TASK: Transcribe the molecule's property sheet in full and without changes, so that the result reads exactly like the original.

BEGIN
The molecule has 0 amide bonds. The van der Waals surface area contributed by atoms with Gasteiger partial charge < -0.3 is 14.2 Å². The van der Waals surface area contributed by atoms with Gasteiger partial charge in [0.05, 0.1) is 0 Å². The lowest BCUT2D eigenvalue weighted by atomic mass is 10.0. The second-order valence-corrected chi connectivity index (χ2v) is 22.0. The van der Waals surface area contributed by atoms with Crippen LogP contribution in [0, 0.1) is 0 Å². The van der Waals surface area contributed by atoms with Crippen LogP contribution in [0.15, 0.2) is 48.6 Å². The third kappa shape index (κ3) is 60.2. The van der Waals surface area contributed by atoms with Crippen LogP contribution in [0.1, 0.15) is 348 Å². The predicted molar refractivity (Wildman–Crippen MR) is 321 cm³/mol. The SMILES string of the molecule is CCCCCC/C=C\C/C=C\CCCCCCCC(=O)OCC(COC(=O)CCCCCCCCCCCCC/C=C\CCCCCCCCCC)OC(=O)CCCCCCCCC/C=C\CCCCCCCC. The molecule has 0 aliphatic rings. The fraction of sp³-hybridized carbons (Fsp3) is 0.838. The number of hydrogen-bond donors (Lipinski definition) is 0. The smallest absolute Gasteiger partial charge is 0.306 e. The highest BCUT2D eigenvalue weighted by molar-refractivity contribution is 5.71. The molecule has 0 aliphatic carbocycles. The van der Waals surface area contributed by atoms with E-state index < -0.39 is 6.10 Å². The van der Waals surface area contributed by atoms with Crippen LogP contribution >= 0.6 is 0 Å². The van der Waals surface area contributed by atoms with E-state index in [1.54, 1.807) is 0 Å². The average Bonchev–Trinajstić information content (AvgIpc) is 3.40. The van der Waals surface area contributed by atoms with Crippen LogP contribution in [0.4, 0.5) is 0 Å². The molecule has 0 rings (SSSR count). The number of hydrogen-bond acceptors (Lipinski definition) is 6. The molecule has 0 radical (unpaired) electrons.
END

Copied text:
The molecule has 0 amide bonds. The van der Waals surface area contributed by atoms with Gasteiger partial charge < -0.3 is 14.2 Å². The van der Waals surface area contributed by atoms with Gasteiger partial charge in [0.05, 0.1) is 0 Å². The lowest BCUT2D eigenvalue weighted by atomic mass is 10.0. The second-order valence-corrected chi connectivity index (χ2v) is 22.0. The van der Waals surface area contributed by atoms with Crippen LogP contribution in [0, 0.1) is 0 Å². The van der Waals surface area contributed by atoms with Crippen LogP contribution in [0.15, 0.2) is 48.6 Å². The third kappa shape index (κ3) is 60.2. The van der Waals surface area contributed by atoms with Crippen LogP contribution in [0.1, 0.15) is 348 Å². The predicted molar refractivity (Wildman–Crippen MR) is 321 cm³/mol. The SMILES string of the molecule is CCCCCC/C=C\C/C=C\CCCCCCCC(=O)OCC(COC(=O)CCCCCCCCCCCCC/C=C\CCCCCCCCCC)OC(=O)CCCCCCCCC/C=C\CCCCCCCC. The molecule has 0 aliphatic rings. The fraction of sp³-hybridized carbons (Fsp3) is 0.838. The number of hydrogen-bond donors (Lipinski definition) is 0. The smallest absolute Gasteiger partial charge is 0.306 e. The highest BCUT2D eigenvalue weighted by molar-refractivity contribution is 5.71. The molecule has 0 aliphatic carbocycles. The van der Waals surface area contributed by atoms with E-state index < -0.39 is 6.10 Å². The van der Waals surface area contributed by atoms with Crippen LogP contribution >= 0.6 is 0 Å². The van der Waals surface area contributed by atoms with E-state index in [1.54, 1.807) is 0 Å². The average Bonchev–Trinajstić information content (AvgIpc) is 3.40. The van der Waals surface area contributed by atoms with Crippen LogP contribution in [0.4, 0.5) is 0 Å². The molecule has 0 rings (SSSR count). The number of hydrogen-bond acceptors (Lipinski definition) is 6. The molecule has 0 radical (unpaired) electrons.